[Marxism] John Scagliotti on "Brokeback Mountain"

Louis Proyect lnp3 at panix.com
Fri Mar 3 10:16:37 MST 2006


Counterpunch, March 3, 2006
After the Tears, the Questions...
Why Are There No Real Gays in "Brokeback Mountain"?

By JOHN SCAGLIOTTI

I've always enjoyed the moment in a dinner conversation when someone 
mentions an Ang Lee movie, and I can say, "You know, Ang Lee was my 
soundman at NYU." The line always gets a big laugh at my expense. After all 
he is at the pinnacle of Hollywood and I'm still the struggling documentary 
filmmaker. In 1982 when we were working on our master's thesis films we 
weren't close buddies, and if we did reunite after all these years I doubt 
anyone would want to film the moment. It would never be as hot as when Jack 
and Ennis clutch at each other with desperate, longing kisses after four 
years of separation since their Brokeback Mountain days. Now that's a 
Hollywood moment.

But I did feel an intense bond with Ang. I was an openly gay man and he a 
Chinese foreigner in the overwhelmingly straight white rich male 
environment that was the norm at the time at any premiere American film 
school. NYU's film equipment guy, Spike Lee, probably took the closest 
measure of the entitlement all around us, rudely handing out broken down 
cameras to spoiled suburban kids demanding their due, with a "screw you, 
honky" attitude that took me aback even as I recognized it. We knew we were 
different from the others.

So imagine my surprise that, two decades later, Ang would make a film that 
any of those straight white boys hooked on Hollywood conventions might have 
made if only they'd had more talent. I know the gay websites are drooling 
over Brokeback Mountain. Transported by beautiful Marlboro Man icons, by 
the tears and applause of straight people, a lot of gay men are having 
their Sally Field moment-"You like us, you really like us!"-somehow 
overlooking a story line that's so regressive and a cast so absurd that 
twenty years ago we would have been in the street protesting such a film.

I had a hunch that the movie might not be the gay epic it's cracked up to 
be before I saw it. At a dinner in New York an African-American gay man 
named Eric didn't laugh at my Ang Lee name-dropping but exploded, "How 
could he have cast straight actors to play gay men in a movie that is about 
the problem about being gay in the sixties?" I joked, "I guess if Ang were 
going to do a film about American anti-Japanese bigotry in the 1940s he 
would cast Angelina Jolie and Brad Pitt as the Nisei star-crossed lovers 
forced to navigate their romance in the internment camps," but Eric did not 
find it amusing, and there was something exciting, because rare, in his anger.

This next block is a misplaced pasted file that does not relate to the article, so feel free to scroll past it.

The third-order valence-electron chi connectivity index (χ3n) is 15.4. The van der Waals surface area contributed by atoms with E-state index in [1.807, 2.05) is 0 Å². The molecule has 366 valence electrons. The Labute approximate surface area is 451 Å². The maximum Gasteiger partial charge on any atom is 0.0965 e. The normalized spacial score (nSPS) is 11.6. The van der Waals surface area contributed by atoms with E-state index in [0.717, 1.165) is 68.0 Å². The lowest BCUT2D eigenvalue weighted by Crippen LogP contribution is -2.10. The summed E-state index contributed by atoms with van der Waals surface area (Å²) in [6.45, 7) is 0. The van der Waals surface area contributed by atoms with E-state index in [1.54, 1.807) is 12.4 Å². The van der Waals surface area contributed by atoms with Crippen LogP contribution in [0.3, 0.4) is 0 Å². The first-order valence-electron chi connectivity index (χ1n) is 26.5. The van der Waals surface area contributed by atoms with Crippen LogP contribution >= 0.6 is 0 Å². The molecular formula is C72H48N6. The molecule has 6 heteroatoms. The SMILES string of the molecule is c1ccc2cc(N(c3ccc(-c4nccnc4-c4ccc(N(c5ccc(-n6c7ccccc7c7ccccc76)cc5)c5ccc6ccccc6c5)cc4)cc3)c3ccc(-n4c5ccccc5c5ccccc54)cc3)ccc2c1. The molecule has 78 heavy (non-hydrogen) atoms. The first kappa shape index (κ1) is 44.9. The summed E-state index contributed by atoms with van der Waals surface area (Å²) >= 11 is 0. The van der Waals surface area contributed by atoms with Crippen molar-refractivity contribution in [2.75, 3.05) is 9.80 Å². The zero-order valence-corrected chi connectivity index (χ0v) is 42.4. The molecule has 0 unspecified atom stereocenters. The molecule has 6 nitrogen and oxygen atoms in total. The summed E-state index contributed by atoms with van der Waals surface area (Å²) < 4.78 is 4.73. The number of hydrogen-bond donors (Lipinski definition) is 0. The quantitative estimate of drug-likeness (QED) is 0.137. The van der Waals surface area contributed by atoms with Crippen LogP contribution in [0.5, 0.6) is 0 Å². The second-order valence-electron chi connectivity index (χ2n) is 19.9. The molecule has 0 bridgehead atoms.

Later, while watching the movie, I realized he was so right. These cowboys 
are straight, and there is no helping it even though they do all those 
nasty gay sex things right in front of the cameras. What Ang, his straight 
scriptwriters and straight actors know is that sex between men happens. 
What they can't know is that little defining, liberating moment after sex 
between gay men who see themselves for who they are for the first time. Gay 
men in the sixties who were forced to live a straight life knew how to wear 
the mask of heterosexuality, but once together the mask fell. They were in 
on each other's secret, and with that secret came language, gestures, a 
dry, knowing, sometimes gallows sense of humor-subtle things that say, 
"We're different," because we are. Straight actors, no matter how deeply 
they believe they can play a role, have no experience of that mask or how 
to let it drop. They certainly haven't the slightest chance of 
understanding it in a creative team as robustly heterosexual as this one. 
It's maybe hard for people to fathom, but casting real straight men in 
roles that are so clearly in need of real gay men is no different from 
casting Jimmy Dean in the Sidney Poitier role in Guess Who's Coming to Dinner.

And once Jack and Ennis finally reach a point of frankness and possibility, 
in a climactic scene after twenty years of fishing trips, what happens 
next? I could almost hear the echo of consciousness raising groups-past, 
where the subject was movies and literature and someone would ask, "Why 
does the homo always have to die?"

I know Annie Proulx, the heterosexual on whose short story the film is 
based, thinks she has captured a reality in her heroes' doom, but what she 
has tapped more powerfully is straight women's fantasies of primal 
sexuality and impossible love: "O, Heathcliff! O, Cathy!" A real Ennis and 
Jack might have said screw this place and moved to the Castro, opening an 
antique shop, or taken any number of paths to an authentic life, like 
thousands of Western gay boys did in the seventies and eighties. But that 
would upend the romantic convention, so Proulx, and the screenwriters after 
her, relied on what has been a running joke in the gay community since 
Lillian Helman killed off Martha Dobie in The Children's Hour. Hey, I cried 
too, but I cry at commercials. How is it that killing a homosexual to solve 
a dramatic problem is again a sign of acceptance?

Why Ang fell for such a stereotype after all those years of climbing out of 
one, I will never know. Upon hearing of Brokeback's eight Academy Award 
nominations, Ang told the Associated Press, "I didn't know there were so 
many gay people out there. Everywhere, they turn up." Everywhere but on his 
casting couch.

John Scagliotti won an Emmy Award for his 1986 documentary Before Stonewall 
and created In the Life for PBS. His latest film is Dangerous Living: 
Coming Out in the Developing World. He can be reached at: Stonewal at sover.net

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